This is the first of a two-part blog series by Deputy Director of Innovation Matt Rhoades. Tune in next week for the exciting conclusion!
As games have moved increasingly into the consciousness of learning professionals, there has come the inevitable wave of new jargon, some of which is useful, but much of which is somewhat mystifying. Enter “gamification,” a term that has been bandied about in marketing and other circles for a couple of years and is increasingly making its way into the learning space as well. And, deceptively, “gamification” sounds like something that should be easily parsed. There’s the word “game” right there in the front. And that “ification” at the end, that’s like “transmogrification,” right? So gamification is just transmogrifying something into a game. Easy! Well, yes and no.
To start with, I don’t know when was the last time you tried to transmogrify something, but it’s easy to talk about and very, very hard to do. But on a deeper level, gamification is more about layering and less about transforming. And the end product is not a game. So basically, gamification is a horrible lie? Well, not so fast. It IS a misleading term, though, so let’s break down what gamification actually is and isn’t. We’ll use more traditional games as a touch point for comparison and contrast.
Gamification can best be thought of as a form of retrofitting. Given some process, course or other system, gamification grafts on certain game elements to make the existing structure feel more like a game. The examples commonly given are badges, points, leaderboards and other forms of achievement tracking that allow participants to feel a sense of reward for completing tasks and potentially to compare their results against other participants. It can also include interactive game elements designed to provide assessment for purposes of rewarding those points, et cetera (i.e. timers to determine relative scores for different participants, or answer tracking to decide whether participants get a bronze, silver or gold medal). Essentially, gamification creates what is known as a “metagame.”
The term “metagame” (oh good – more jargon) comes from the traditional game space. Metagames are constructs that sit on top of and separate from the designed game experience. They are engaged by players who essentially design the metagame for themselves in order to enhance their personal enjoyment of the game experience. For example, in many computer games, the player has an inventory screen that is represented as a grid and each item the player collects in the game takes a certain number of squares of space, configured into various shapes (i.e. a sword might be four squares end-to-end to form a long skinny rectangle, while a shield might also be four squares, but configured as shape two-by-two squares to form a larger square).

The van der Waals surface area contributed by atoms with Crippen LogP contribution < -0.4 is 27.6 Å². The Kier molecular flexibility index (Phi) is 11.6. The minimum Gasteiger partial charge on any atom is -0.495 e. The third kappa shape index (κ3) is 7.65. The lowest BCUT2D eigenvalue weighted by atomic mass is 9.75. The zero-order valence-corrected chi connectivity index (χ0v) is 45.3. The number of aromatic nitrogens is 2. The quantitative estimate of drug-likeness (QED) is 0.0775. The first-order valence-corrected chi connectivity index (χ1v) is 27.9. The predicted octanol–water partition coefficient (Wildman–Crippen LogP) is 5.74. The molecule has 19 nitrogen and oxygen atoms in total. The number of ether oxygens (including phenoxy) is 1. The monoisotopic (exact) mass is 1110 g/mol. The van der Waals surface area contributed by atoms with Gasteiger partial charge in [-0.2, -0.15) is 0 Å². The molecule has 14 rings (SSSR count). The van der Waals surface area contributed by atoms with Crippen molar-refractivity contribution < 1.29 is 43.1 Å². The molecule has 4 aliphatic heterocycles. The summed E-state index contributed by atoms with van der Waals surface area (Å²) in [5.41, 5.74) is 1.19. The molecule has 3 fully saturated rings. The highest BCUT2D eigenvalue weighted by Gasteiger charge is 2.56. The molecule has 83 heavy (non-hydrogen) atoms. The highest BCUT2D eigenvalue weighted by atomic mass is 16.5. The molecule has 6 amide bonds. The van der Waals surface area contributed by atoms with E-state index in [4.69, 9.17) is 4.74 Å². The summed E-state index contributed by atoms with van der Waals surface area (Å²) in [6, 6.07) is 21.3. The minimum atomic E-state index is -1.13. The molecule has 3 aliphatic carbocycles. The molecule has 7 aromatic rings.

As you can imagine, putting objects into the inventory can be done more or less efficiently, with the end result being the ability to hold more or fewer items. The purpose of this inventory design is to create an approximation of the bulk of different items and it isn’t meant to be an important part of the game beyond forcing the player occasionally to make decisions about which of several items being carried is the most important to him or her and to get rid of things periodically. However, some players delight in playing “inventory Tetris” – finding the most efficient use of space so they can carry as much as possible, and spending hours (literally) over the course of the game managing their bags. They are playing a metagame. Maybe you’ve done something similar when packing for a trip. If so, congratulations. You’ve gamified packing.
As this example implies, gamifying something requires a lot of buy-in from the participant. The gamifying elements imply certain things about what the metagame might be, but ultimately the participant decides the exact parameters of the game and how enjoyable that game is (and, by extension, the degree to which he or she is inclined to participate in it). O the plus side, advantages of simple gamification include its relative ease of implementation and correspondingly low cost. If the content being presented is already relatively engaging and enjoyable to participate in, a metagame provided by gamifying the content can act as a positive enhancement. It also paves the way for additional forms of incentivization (i.e. the points earned can be redeemed for actual things) that may have value to participants. On the other side, gamification can end up being lipstick on the pig if the course is not engaging in and of itself.
So that’s a little about what gamification is. Next time, we’ll contrast it with games as well as when to use it.